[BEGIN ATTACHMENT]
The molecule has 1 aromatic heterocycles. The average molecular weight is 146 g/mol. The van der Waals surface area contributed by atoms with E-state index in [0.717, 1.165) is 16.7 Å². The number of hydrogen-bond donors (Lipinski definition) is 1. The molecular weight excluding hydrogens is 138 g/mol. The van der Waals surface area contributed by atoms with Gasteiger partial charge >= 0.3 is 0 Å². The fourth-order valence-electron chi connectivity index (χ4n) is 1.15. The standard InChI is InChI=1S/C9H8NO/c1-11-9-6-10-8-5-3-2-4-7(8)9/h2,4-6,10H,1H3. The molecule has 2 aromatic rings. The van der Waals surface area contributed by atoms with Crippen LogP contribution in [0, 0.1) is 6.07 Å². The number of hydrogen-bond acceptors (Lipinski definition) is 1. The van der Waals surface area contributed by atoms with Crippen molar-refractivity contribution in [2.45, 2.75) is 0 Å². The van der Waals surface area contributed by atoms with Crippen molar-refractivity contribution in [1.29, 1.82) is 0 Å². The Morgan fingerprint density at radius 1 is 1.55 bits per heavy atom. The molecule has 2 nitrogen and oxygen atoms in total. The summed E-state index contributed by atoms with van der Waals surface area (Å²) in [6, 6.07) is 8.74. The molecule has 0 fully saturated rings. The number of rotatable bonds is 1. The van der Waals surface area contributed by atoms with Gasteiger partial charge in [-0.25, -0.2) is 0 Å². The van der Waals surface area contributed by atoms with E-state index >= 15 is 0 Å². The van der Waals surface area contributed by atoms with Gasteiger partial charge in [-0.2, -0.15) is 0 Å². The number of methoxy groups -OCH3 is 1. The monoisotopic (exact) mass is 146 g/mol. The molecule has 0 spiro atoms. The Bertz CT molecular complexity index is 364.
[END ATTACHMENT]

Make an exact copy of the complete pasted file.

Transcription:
The molecule has 1 aromatic heterocycles. The average molecular weight is 146 g/mol. The van der Waals surface area contributed by atoms with E-state index in [0.717, 1.165) is 16.7 Å². The number of hydrogen-bond donors (Lipinski definition) is 1. The molecular weight excluding hydrogens is 138 g/mol. The van der Waals surface area contributed by atoms with Gasteiger partial charge >= 0.3 is 0 Å². The fourth-order valence-electron chi connectivity index (χ4n) is 1.15. The standard InChI is InChI=1S/C9H8NO/c1-11-9-6-10-8-5-3-2-4-7(8)9/h2,4-6,10H,1H3. The molecule has 2 aromatic rings. The van der Waals surface area contributed by atoms with Crippen LogP contribution in [0, 0.1) is 6.07 Å². The number of hydrogen-bond acceptors (Lipinski definition) is 1. The van der Waals surface area contributed by atoms with Crippen molar-refractivity contribution in [2.45, 2.75) is 0 Å². The van der Waals surface area contributed by atoms with Crippen molar-refractivity contribution in [1.29, 1.82) is 0 Å². The Morgan fingerprint density at radius 1 is 1.55 bits per heavy atom. The molecule has 2 nitrogen and oxygen atoms in total. The summed E-state index contributed by atoms with van der Waals surface area (Å²) in [6, 6.07) is 8.74. The molecule has 0 fully saturated rings. The number of rotatable bonds is 1. The van der Waals surface area contributed by atoms with Gasteiger partial charge in [-0.25, -0.2) is 0 Å². The van der Waals surface area contributed by atoms with E-state index >= 15 is 0 Å². The van der Waals surface area contributed by atoms with Gasteiger partial charge in [-0.2, -0.15) is 0 Å². The number of methoxy groups -OCH3 is 1. The monoisotopic (exact) mass is 146 g/mol. The molecule has 0 spiro atoms. The Bertz CT molecular complexity index is 364.